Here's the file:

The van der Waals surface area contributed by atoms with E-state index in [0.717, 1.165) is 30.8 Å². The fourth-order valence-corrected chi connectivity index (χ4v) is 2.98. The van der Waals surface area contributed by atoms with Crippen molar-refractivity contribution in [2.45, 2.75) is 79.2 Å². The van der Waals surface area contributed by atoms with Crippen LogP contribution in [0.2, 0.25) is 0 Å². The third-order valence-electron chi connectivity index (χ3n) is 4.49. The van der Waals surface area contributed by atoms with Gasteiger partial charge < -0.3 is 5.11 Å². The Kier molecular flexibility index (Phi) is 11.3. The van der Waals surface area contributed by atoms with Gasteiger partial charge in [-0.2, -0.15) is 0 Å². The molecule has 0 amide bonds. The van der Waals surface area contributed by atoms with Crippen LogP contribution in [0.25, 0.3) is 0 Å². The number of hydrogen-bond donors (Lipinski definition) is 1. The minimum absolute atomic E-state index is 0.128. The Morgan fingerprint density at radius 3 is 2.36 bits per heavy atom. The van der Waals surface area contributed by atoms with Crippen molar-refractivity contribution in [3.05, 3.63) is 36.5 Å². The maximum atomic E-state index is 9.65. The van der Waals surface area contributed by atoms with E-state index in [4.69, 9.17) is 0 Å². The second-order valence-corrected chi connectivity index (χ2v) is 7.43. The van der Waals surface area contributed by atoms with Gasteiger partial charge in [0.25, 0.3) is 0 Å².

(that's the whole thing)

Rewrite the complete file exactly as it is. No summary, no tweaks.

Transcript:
The van der Waals surface area contributed by atoms with E-state index in [0.717, 1.165) is 30.8 Å². The fourth-order valence-corrected chi connectivity index (χ4v) is 2.98. The van der Waals surface area contributed by atoms with Crippen molar-refractivity contribution in [2.45, 2.75) is 79.2 Å². The van der Waals surface area contributed by atoms with Crippen LogP contribution in [0.2, 0.25) is 0 Å². The third-order valence-electron chi connectivity index (χ3n) is 4.49. The van der Waals surface area contributed by atoms with Gasteiger partial charge < -0.3 is 5.11 Å². The Kier molecular flexibility index (Phi) is 11.3. The van der Waals surface area contributed by atoms with Gasteiger partial charge in [-0.2, -0.15) is 0 Å². The molecule has 0 amide bonds. The van der Waals surface area contributed by atoms with Crippen LogP contribution in [0.25, 0.3) is 0 Å². The number of hydrogen-bond donors (Lipinski definition) is 1. The minimum absolute atomic E-state index is 0.128. The Morgan fingerprint density at radius 3 is 2.36 bits per heavy atom. The van der Waals surface area contributed by atoms with Crippen molar-refractivity contribution in [3.05, 3.63) is 36.5 Å². The maximum atomic E-state index is 9.65. The van der Waals surface area contributed by atoms with E-state index in [4.69, 9.17) is 0 Å². The second-order valence-corrected chi connectivity index (χ2v) is 7.43. The van der Waals surface area contributed by atoms with Gasteiger partial charge in [0.25, 0.3) is 0 Å².